Source: The Guardian
If anticipation heightens pleasure then diners at one Bristol pub must be ecstatic by this point. With customers waiting up to four years to sample its award-winning meals, the Bank Tavern in central Bristol looks to be one of the hottest tickets not just in town but anywhere.
So popular are Sunday roasts at this 19th-century pub that it long ago closed its reservation system to new bookings. Only the very patient, lucky few have been able to secure one of the just seven tables inside for its famed Sunday roast sittings.
Among them on Sunday were Vicki Leach and Lucy Weston, who had brought their son Milo, aged almost two. “We were asked if we had booked a high chair. And I said: ‘We didn’t have him when we booked the table,’” said Leach, a furniture restorer from nearby Brislington who had booked during the lockdown and was not even pregnant then.
As they tucked into roasts with all the trimmings and Milo took care of the roast potatoes and Yorkshire pudding, they pronounced it worth the wait. “Definitely, 100%,” said Weston, a graphic designer.
According to the landlord, Sam Gregory, the pub was already one of Bristol’s best-kept secrets before going “stratospheric” in 2019. “We already had a six-month waiting list, but then everybody was booking up trying to get in. Then Covid landed. When we shut down, we made a decision that anybody that had booked with us, we would honour that booking. So to manage that backlog we closed off our booking system.”
According to a recent survey by dojo, a UK-based card payment provider, the Bank Tavern’s Sunday roast experience is now the hardest meal to get a reservation for, beating Damon Baehrel and Masalawala & Sons in New York, La Mesita de Almanza in Tierra del Fuego, Argentina, and Heston Blumenthal’s three Michelin-starred The Fat Duck at Bray.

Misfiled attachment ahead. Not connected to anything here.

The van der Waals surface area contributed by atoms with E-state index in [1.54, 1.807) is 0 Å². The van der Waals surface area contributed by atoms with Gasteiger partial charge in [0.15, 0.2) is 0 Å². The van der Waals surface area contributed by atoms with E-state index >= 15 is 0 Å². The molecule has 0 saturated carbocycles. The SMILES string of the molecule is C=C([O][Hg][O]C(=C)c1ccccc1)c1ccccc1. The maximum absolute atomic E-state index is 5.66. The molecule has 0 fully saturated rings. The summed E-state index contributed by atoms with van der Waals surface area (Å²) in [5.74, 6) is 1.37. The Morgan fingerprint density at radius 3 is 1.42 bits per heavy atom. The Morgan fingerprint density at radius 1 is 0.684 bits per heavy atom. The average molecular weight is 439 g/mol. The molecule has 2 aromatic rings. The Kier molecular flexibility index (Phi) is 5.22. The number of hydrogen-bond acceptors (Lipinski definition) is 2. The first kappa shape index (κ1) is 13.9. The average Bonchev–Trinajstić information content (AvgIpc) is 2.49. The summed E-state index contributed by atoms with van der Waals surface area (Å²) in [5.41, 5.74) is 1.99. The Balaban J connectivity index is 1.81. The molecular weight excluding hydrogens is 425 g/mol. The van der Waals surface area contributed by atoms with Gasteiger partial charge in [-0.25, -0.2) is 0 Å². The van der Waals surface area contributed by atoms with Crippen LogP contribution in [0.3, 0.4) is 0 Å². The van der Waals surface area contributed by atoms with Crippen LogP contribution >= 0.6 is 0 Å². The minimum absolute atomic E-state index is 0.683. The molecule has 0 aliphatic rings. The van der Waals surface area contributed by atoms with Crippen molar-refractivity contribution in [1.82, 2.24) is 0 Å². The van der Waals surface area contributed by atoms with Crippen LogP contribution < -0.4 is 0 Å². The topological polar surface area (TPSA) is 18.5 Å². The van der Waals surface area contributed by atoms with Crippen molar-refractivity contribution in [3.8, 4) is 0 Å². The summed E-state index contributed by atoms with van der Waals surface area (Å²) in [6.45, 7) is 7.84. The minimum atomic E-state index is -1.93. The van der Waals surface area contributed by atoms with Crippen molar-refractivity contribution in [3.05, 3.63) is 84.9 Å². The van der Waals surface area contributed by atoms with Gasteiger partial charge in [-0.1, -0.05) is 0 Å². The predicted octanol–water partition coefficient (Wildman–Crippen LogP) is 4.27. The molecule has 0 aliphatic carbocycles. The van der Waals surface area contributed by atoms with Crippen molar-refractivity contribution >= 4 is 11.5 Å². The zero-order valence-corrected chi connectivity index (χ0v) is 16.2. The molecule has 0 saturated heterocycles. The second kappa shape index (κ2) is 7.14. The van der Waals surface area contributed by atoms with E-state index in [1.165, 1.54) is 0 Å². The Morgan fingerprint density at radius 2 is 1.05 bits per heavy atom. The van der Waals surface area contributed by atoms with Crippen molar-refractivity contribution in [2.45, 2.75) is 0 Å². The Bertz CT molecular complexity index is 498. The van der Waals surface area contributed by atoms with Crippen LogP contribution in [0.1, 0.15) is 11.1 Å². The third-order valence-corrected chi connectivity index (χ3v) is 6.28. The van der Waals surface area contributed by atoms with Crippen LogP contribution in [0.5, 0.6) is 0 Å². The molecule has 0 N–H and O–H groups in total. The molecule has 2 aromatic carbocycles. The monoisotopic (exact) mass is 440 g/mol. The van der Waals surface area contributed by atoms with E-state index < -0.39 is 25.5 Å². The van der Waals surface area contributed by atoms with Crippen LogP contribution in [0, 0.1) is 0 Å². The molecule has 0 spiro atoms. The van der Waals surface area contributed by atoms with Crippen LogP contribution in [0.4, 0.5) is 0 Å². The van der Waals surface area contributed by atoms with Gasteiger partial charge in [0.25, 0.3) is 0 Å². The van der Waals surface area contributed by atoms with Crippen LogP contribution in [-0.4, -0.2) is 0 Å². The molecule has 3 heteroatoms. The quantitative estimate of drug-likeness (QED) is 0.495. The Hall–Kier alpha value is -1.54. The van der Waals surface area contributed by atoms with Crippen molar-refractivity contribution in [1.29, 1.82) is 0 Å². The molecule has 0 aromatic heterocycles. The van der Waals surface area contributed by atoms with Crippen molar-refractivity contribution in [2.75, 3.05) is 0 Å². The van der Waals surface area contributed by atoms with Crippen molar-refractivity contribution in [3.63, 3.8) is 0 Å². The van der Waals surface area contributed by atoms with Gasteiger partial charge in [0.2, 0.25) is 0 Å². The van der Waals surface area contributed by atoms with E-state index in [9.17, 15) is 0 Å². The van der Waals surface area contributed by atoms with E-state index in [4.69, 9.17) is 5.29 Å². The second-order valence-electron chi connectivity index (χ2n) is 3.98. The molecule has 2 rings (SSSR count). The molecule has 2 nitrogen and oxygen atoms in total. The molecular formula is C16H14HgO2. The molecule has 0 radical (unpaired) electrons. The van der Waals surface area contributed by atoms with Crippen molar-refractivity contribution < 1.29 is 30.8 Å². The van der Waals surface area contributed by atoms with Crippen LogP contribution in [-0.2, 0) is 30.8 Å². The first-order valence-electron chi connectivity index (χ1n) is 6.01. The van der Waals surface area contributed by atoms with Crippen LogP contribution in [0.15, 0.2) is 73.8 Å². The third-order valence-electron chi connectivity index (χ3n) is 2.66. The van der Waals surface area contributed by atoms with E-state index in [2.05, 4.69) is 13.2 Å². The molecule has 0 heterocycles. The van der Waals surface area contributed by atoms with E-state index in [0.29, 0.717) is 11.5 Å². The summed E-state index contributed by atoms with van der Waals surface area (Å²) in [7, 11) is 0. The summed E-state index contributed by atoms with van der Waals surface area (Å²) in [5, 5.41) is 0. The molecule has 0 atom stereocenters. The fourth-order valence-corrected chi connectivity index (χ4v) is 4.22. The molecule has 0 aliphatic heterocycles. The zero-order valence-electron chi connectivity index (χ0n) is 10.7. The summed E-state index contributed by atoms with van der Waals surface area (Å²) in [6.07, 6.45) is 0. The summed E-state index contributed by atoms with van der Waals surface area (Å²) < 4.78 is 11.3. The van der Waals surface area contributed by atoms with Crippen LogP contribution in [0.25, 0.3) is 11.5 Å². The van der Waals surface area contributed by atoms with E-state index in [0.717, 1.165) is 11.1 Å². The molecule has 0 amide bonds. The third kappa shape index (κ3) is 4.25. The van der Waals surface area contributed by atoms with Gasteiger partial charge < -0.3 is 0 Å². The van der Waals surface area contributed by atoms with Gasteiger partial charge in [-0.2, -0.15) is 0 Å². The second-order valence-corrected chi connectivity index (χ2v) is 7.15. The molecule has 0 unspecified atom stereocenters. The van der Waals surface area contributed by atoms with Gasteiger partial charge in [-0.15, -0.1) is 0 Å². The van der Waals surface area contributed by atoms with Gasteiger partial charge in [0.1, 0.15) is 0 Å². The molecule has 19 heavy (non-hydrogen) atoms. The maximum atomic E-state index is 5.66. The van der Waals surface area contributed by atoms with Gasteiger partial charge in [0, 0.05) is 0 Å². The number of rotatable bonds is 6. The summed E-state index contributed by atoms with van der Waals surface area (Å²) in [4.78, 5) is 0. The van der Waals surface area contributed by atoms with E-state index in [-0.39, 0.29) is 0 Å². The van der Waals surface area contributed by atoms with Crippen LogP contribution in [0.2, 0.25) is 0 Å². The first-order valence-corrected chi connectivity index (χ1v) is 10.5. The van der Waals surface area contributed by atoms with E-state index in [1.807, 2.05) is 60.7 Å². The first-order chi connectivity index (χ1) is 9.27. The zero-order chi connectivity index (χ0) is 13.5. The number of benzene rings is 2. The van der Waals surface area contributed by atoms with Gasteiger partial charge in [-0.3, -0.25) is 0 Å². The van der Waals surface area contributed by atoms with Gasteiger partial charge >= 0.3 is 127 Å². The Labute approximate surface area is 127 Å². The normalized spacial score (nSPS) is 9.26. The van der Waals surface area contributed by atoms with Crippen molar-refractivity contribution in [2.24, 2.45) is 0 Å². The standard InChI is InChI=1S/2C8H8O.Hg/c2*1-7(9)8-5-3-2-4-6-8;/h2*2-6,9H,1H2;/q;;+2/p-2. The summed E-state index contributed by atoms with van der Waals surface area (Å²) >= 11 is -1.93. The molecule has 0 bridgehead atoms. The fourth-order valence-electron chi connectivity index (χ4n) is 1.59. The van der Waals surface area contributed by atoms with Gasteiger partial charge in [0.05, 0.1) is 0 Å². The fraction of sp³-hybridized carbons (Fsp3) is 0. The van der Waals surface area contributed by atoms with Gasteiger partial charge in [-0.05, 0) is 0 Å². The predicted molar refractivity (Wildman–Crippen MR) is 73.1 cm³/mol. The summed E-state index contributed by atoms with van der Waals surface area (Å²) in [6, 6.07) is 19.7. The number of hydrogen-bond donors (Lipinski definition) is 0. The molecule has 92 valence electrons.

Foodies have been travelling from across the UK since an Observer review praised its “crisped roast potatoes”, “puffed up Yorkshires” and meat sourced from West Country farms, including “piles of rose-hued beef, melting pork shoulder or plump chicken legs.” There is a vegetarian option.
Glyn Cartwright and Katie Luton got a reminder last week of a reservation he had made shortly after moving to Bristol in 2018 after a recommendation from his carpet fitter. “Then it got cancelled and rebooked. The wait has certainly built up the expectation,” Cartwright said. “I can see now why people are prepared to wait.”
The pub stopped taking bookings back in March 2022 after its waiting list reached four years, and it is still not possible to make a reservation, though some fortunate people taking a chance might find there is a no-show.
“The people we have got coming now, they have been waiting two or three years,” Gregory said.
James Tompkins, from Bristol who works in property, had booked a table for six back in the dark days of Covid in early 2020 while dreaming of being able to go out once again. “I got a call this week reminding me of my reservation and I had completely forgotten,” he said. “I had to hastily rustle up five friends.”
Giving his verdict as he tucked into his mains, he said: “All very good. I’ve had two starters. Making the most of it in case I have to wait four years for the next time.”
Gregory said the lockdowns had been a difficult time. “What was devastating is locally we are very well respected for our Sunday lunch so it was great to get some national recognition. Then Covid came along, We were absolutely buzzing and then next we were plunged into thinking: will we still have a job? Will there still be hospitality at the end of it?”
Now that life has resumed, when will people not on the list be able to get in? “Well, we are not taking bookings. And I’m not too sure,” Gregory said. “Filling the backlog from Covid, it’s a bit of a never-ending task. But perhaps another year or so.”
His advice: “Keep an eye on our socials.” Unless you happen to be passing and there is by happy coincidence a no-show.